“It’s OK. Evan doesn’t mind, do you Evan?” Dylan said, looking at Evan with warning significance.


            “Um, no. No. Not at all. It’s cool.”


            Pastor Stuart had been watching the interplay intently, Evan knew, apparently to determine if Evan would be a good friend for Adam. Evan was desperately trying to think of some way to extricate himself from the conversation without being rude. However, before he could think of anything, Pastor smiled and placed a hand on Evan’s shoulder.


            “Evan, your grandmother tells me you’re quite the tennis player. Is that so?”


            Evan sighed and nodded.


            “Yeah, I’m OK.”


            “That’s cool,” said Adam in his even, matter-of-fact monotone. “If we’re going to be friends, you can teach me to play tennis and I can teach you to play the piano.”


            Evan noticed that Adam, however, was still looking downward. The fingers on his right hand were moving back and forth in what seemed an intricate process and he had started to rock back and forth on his feet. Dylan noticed and put an arm around his brother’s waist, hugging him. Almost immediately, Adam stopped rocking.


            “Well, yeah, I guess, I could show you how to play,” Evan replied.


            “Good,” said Adam as Evan’s grandmother joined the group. “You can come over tomorrow. Mom will fix lunch and we will have a picnic in the back. And, then, I’ll show you how to play the piano and then I’ll show you how to play chess and then I’ll show you my telescope and then you can show me how to play tennis.”


            Evan’s eyes grew a little larger than normal as he desperately tried to think of what he might be busy with Monday. His grandmother, however, ruined everything by enthusiastically declaring, “I think that would be marvelous, don’t you, Evan?”


            “Um, sure,” he replied, his heart sinking.


            “Adam,” said his father, “don’t you think that might be a bit much for the first day? Maybe you should save some of that for later. You don’t want to run out of things to do, do you?”


            Adam shook his head, still looking downward, his unruly dark hair falling across his face.


            “OK. I’ll show you how to play the piano first. Well, I have to go play the piano now. I’ll see you tomorrow. I’m glad we’re going to be friends. I’ve never had a friend before. It’ll be cool. Good-by.”


            And, with that, he turned and loped away, his the fingers of his right hand furiously tapping out their patterns against the palm of his hand.


            “Sometimes,” Pastor Stuart explained, “Adam likes to play the piano when he’s a bit nervous or uncomfortable. It helps calm his nerves.”


            Dylan looked at Evan in the eyes and with a deadly serious voice, declared, “Don’t hurt his feelings. Adam’s the nicest guy in the world. He’s special.”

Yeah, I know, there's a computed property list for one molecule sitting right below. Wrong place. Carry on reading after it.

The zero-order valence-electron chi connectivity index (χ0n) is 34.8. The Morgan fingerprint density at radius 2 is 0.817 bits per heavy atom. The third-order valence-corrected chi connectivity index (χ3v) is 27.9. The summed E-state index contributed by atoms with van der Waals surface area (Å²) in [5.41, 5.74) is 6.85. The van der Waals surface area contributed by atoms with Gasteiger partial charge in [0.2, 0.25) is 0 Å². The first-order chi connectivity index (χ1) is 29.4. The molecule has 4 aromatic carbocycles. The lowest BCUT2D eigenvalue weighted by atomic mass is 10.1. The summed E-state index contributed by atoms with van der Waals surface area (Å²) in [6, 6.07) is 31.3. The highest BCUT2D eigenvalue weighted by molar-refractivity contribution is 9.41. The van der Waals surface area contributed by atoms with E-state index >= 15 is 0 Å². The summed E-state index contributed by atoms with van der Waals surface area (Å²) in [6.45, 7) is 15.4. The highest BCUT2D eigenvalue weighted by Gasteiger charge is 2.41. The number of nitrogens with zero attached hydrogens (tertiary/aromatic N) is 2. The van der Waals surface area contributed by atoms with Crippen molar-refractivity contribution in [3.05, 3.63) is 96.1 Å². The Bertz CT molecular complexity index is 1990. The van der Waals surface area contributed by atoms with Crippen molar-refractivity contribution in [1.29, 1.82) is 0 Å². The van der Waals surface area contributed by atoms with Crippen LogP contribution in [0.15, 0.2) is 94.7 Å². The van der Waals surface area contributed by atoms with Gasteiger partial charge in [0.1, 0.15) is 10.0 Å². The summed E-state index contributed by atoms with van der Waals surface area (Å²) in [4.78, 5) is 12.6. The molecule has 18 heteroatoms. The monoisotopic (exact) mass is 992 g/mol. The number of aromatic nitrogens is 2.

He turned and walked away from the shocked gathering.


            “Dylan!” his father called with surprise, but the boy walked on and out the door of the social hall.


            “I apologize about that,” Pastor said with an embarrassed smile. “Dylan’s very protective of his big brother.”


            “That’s quite admirable,” Evan’s grandmother replied. “And, understandable. Adam seems like a very multi-talented boy.”


            Pastor smiled. “Quite often, the Lord makes up for what some of us feel might be deficiencies. Adam has a sweet and loving heart, though he has different ways of showing it. And, he is quite gifted in many ways. Quite gifted. We like to think his autism is actually a blessing from God.”


            Evan didn’t know what to say, but, fortunately, his grandmother did.


            “I’m sure it is. Well, Evan will be happy to be here in the morning, won’t you, Evan?”


            Politely, if not with a touch of his raging uncertainty showing, Evan replied, “Sure. I’ll be here.”


            And, as they and the Sinclairs climbed into the Vanderlyn Land Yacht for the drive to the Country Club, Evan looked out the window.


            Great, he thought. I get to move to a Podunk town in the Midwest and become babysitter to a retardo. Yet another brick in the wall. Man, before this summer was over, his wall was going to be insurmountable.


Yet, Evan remembered the way Adam looked into his eyes, that penetrating, deep, almost searching gaze, and felt that something had happened between the two, something had passed between the two. Was it possible that Adam might actually turn out to be interesting? Or something else? He was certainly pretty, now that Evan thought about it. He felt a stirring in his slacks as he remembered Adam’s strange, meaningful eyes, so different from the blank, emotionless face. He thought of the long, thin, almost delicate eyebrows, the high cheekbones, the voice that seemed to just now be breaking, jumping from one octave to another without warning.


        Well, he thought with a cold and self-centered feeling, maybe he should see what possibilities might open up here. It never occurred to him, however, that it might not be he who was in control of the situation.